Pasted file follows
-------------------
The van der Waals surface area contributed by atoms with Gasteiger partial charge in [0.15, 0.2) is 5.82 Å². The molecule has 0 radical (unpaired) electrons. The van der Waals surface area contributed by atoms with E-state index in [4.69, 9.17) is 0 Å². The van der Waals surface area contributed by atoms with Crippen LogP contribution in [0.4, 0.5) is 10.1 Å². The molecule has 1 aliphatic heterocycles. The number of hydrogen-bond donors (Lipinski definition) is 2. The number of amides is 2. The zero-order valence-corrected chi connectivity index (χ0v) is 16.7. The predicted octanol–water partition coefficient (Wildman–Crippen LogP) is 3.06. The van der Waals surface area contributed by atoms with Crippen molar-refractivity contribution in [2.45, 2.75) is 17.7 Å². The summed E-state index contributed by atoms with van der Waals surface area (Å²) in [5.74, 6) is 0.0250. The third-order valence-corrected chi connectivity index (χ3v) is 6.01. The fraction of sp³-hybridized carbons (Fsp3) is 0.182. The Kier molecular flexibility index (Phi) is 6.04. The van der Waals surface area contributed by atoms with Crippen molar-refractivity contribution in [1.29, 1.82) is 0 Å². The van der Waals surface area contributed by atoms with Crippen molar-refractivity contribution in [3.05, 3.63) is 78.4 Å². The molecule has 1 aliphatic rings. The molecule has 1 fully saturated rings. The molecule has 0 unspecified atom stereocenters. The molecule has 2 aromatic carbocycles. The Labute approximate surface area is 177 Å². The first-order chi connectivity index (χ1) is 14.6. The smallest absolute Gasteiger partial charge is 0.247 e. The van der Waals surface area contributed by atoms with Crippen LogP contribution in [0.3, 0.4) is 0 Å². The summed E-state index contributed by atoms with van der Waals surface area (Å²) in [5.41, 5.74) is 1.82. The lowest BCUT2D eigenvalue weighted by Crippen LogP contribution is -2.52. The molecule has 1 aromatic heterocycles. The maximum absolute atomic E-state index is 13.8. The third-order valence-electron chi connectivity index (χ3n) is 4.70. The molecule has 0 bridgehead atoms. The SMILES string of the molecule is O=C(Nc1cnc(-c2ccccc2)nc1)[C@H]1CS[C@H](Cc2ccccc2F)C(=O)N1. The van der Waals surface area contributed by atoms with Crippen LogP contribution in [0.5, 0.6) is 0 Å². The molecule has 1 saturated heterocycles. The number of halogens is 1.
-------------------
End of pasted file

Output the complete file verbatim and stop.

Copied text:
The van der Waals surface area contributed by atoms with Gasteiger partial charge in [0.15, 0.2) is 5.82 Å². The molecule has 0 radical (unpaired) electrons. The van der Waals surface area contributed by atoms with E-state index in [4.69, 9.17) is 0 Å². The van der Waals surface area contributed by atoms with Crippen LogP contribution in [0.4, 0.5) is 10.1 Å². The molecule has 1 aliphatic heterocycles. The number of hydrogen-bond donors (Lipinski definition) is 2. The number of amides is 2. The zero-order valence-corrected chi connectivity index (χ0v) is 16.7. The predicted octanol–water partition coefficient (Wildman–Crippen LogP) is 3.06. The van der Waals surface area contributed by atoms with Crippen molar-refractivity contribution in [2.45, 2.75) is 17.7 Å². The summed E-state index contributed by atoms with van der Waals surface area (Å²) in [5.74, 6) is 0.0250. The third-order valence-corrected chi connectivity index (χ3v) is 6.01. The fraction of sp³-hybridized carbons (Fsp3) is 0.182. The Kier molecular flexibility index (Phi) is 6.04. The van der Waals surface area contributed by atoms with Crippen molar-refractivity contribution in [1.29, 1.82) is 0 Å². The van der Waals surface area contributed by atoms with Crippen molar-refractivity contribution in [3.05, 3.63) is 78.4 Å². The molecule has 1 aliphatic rings. The molecule has 1 fully saturated rings. The molecule has 0 unspecified atom stereocenters. The molecule has 2 aromatic carbocycles. The Labute approximate surface area is 177 Å². The first-order chi connectivity index (χ1) is 14.6. The smallest absolute Gasteiger partial charge is 0.247 e. The van der Waals surface area contributed by atoms with Crippen LogP contribution in [0.3, 0.4) is 0 Å². The summed E-state index contributed by atoms with van der Waals surface area (Å²) in [5.41, 5.74) is 1.82. The lowest BCUT2D eigenvalue weighted by Crippen LogP contribution is -2.52. The molecule has 1 aromatic heterocycles. The maximum absolute atomic E-state index is 13.8. The third-order valence-electron chi connectivity index (χ3n) is 4.70. The molecule has 0 bridgehead atoms. The SMILES string of the molecule is O=C(Nc1cnc(-c2ccccc2)nc1)[C@H]1CS[C@H](Cc2ccccc2F)C(=O)N1. The van der Waals surface area contributed by atoms with Crippen LogP contribution in [0.5, 0.6) is 0 Å². The molecule has 1 saturated heterocycles. The number of halogens is 1.